Each Friday, starting today, we will tackle one question asked to us by readers in our new, very creatively named segment: Ask halfwheel.
Up first is a question from Phil regarding why we don’t have a guide to the (potential) of the Cuban embargo and how it affects cigars.
Here’s the email in full:
Guys — I’m a huge fan of the site and an avid cigar smoker. I’m curious as to whether you’ve given any thought to including a section (maybe you already have and I’ve missed it) about the soon-to-be-legal importation of Cuban cigars. I’m a regulatory lawyer (though sadly not in the cigar industry), and I thought it would be an interesting addition to the site, and one that I think is on the minds of many. If there was any interest, I’d love to chat further. I wouldn’t be looking for compensation; I’d just love to get involved to the extent there was any interest.
It’s a good question, particularly given the guide to the impending FDA regulations was one of my favorite things we’ve ever produced at halfwheel.
The answer to Phil’s question basically comes down to speculation.
At the moment, the embargo is still in effect with some exemptions. For cigars, American returning from Cuba back to the U.S. can legally bring in up to $100 total of alcohol and/or tobacco products from Cuba. Visitors returning from any other country are still prohibited from bringing back any Cuban cigars, tobacco or alcohol.
While there’s much changing in regards to the overall relationship between Cuba and the U.S., as far as it relates to cigars, it seems likely that only a full lift of the embargo would make it legal to import and sell Cuban cigars in the U.S.—and that is going to require more time given the current congress.
There are dozens of questions that immediately come to mind in regards to the lifting of the embargo, but trying to answer them now, when the immediate future seems to indicate the embargo is not coming to an end, would likely cause more bad than good. We don’t want to raise alarm bells when they aren’t called for and we certainly don’t want to provide speculation when it’s inappropriate.
To illustrate just how challenging it might be to provide accurate information about an event that could happen anytime between now and the next century, I’ll use one question/topic as an example: does Cuba have enough tobacco to the U.S. market when the embargo ends?
If the embargo ends today, that answer seems to be most certainly not, particularly given the recent bad harvests.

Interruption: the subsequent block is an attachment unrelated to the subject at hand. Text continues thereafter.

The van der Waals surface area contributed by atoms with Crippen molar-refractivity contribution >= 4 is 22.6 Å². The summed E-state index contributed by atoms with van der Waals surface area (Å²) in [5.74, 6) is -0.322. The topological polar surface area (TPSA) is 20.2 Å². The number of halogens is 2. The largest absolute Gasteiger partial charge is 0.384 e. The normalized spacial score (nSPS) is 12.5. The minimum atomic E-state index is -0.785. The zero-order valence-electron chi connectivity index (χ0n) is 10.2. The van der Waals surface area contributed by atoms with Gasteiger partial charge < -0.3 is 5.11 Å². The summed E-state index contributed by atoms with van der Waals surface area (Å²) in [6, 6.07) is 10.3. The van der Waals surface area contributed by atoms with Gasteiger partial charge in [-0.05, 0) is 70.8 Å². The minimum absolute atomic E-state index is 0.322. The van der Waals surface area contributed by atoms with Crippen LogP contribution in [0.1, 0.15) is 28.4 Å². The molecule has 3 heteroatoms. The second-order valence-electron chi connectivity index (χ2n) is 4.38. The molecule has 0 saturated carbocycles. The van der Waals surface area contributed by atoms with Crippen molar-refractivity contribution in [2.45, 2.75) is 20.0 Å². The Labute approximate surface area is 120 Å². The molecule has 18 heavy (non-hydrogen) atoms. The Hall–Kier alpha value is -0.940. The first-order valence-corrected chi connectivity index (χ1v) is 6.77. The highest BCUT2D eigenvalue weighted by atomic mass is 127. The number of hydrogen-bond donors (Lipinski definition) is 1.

But five years from now could be five really good harvest. It could be five years of shrinking consumption in Asia and Europe due to moderate gains by non-Cuban brands and other trends. It could be after five (or more) years of Habanos S.A. holding back 10 percent of annual production and therefore having a stockpile built up for the U.S. market.
Or it could be five years of bad harvest unable to meet demand for existing legal markets. It could be five more years of unstable leadership at Habanos S.A. Five years where Habanos fell further and further behind on shipping new products on time due to production issues.
And so in the end, while we most certainly could lay out potential scenarios, I’m not sure how much value there is in us trying to provide guidance for an event when I have no clue when it really kicks off.
While we’ve done some analysis in the past, it’s been very limited and usually tied to specific events or numbers. In the case of could Habanos actually meet U.S. demand, it was largely about using Habanos’ own numbers to prove that what they were touting was laughable.
I think articles like that work. They are grounded in statistics and statements. I think that something like the FDA guide works because it was largely produced using FDA’s own research. But us trying to produce some sort of education guide for what the world looks like when the embargo ends is an impossible task until we know when, let alone if, it will actually happen.
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